Old and New Concepts in Long Term Implant Success: A Review
European Journal of Molecular & Clinical Medicine,
2020, Volume 7, Issue 3, Pages 1941-1945
AbstractIntroduction: This article intends to review the past and newer concepts in implantology, to gauge the long-term success of an implant.
Materials: The standards like presence of infection, discomfort, paraesthesia or anaesthesia, bone loss, gingival health, pocket depth, durability, effect on adjacent teeth, function, aesthetics, intrusion on the mandibular canal, patient's emotional and psychological attitude and satisfaction are considered in evaluation. Earlier concepts, given by Schnitman and Schulman(1979), Cranin et al(1982), McKinney et al. (1984) were evaluated along with newer concepts like the influence of width of attached gingiva, type of suture material used, associated medical conditions, smoking, width of the implant, genetic and immunological markers, exposure to radiation therapy and the type of flap used.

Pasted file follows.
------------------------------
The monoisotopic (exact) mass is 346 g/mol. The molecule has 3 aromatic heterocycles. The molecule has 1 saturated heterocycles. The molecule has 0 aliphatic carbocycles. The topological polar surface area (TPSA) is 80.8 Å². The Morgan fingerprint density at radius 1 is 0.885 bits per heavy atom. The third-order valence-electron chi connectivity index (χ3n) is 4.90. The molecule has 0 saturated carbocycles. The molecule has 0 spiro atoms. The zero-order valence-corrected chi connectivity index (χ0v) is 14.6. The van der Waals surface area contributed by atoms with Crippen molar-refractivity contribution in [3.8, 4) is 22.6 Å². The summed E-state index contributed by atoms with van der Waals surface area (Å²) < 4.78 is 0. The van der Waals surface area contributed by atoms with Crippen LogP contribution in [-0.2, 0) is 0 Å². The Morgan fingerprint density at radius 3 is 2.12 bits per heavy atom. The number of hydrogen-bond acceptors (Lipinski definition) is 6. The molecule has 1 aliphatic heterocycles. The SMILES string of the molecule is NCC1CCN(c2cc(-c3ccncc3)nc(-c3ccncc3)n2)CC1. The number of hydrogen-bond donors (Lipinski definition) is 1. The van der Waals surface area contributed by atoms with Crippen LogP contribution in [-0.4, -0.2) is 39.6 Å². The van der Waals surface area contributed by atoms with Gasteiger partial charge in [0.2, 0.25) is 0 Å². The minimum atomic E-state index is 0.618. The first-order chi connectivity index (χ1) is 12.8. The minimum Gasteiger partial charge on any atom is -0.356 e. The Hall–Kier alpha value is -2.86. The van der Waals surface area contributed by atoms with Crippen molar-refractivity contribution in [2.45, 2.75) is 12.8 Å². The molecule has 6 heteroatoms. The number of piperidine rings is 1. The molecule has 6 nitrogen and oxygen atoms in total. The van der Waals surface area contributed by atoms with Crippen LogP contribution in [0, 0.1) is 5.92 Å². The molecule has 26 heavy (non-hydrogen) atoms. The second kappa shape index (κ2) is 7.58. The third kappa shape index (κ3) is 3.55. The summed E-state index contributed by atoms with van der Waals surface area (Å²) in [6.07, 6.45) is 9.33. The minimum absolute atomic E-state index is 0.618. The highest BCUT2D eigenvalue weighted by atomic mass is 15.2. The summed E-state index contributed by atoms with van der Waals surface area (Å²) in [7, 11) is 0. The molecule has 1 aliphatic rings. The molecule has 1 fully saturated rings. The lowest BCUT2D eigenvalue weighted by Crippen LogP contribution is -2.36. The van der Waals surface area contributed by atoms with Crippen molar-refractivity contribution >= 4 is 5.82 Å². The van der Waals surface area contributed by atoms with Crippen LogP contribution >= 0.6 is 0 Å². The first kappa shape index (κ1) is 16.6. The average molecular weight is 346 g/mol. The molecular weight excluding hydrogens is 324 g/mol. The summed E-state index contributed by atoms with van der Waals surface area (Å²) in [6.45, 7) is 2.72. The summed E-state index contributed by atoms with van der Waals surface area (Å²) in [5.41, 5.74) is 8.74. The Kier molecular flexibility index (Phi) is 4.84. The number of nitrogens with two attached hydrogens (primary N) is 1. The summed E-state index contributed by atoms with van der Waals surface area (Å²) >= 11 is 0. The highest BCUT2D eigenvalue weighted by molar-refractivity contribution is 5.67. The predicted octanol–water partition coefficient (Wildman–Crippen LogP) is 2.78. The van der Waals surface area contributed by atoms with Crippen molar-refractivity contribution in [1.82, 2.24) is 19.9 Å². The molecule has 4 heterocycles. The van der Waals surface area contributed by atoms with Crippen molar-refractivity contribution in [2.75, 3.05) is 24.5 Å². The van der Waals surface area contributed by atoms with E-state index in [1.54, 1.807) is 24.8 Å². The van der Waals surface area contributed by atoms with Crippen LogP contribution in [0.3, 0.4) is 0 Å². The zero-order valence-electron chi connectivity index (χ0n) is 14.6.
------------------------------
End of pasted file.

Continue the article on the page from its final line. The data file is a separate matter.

Results: Relating positive and negative factors of implant success gives the implant quotient. While earlier, the evaluation of implant success revolved round the stability, immobile, peri‑implant radiolucency, loss of marginal bone and absence of infection or discomfort to the patient, the recent studies show that attached gingiva width, co‑existing medical conditions, smoking, width of the implant, suture material used, all play a crucial role in implant success. The genetic and immunological factors like TNF‑α and IL‑1β are identified as diagnostic markers for implant success.
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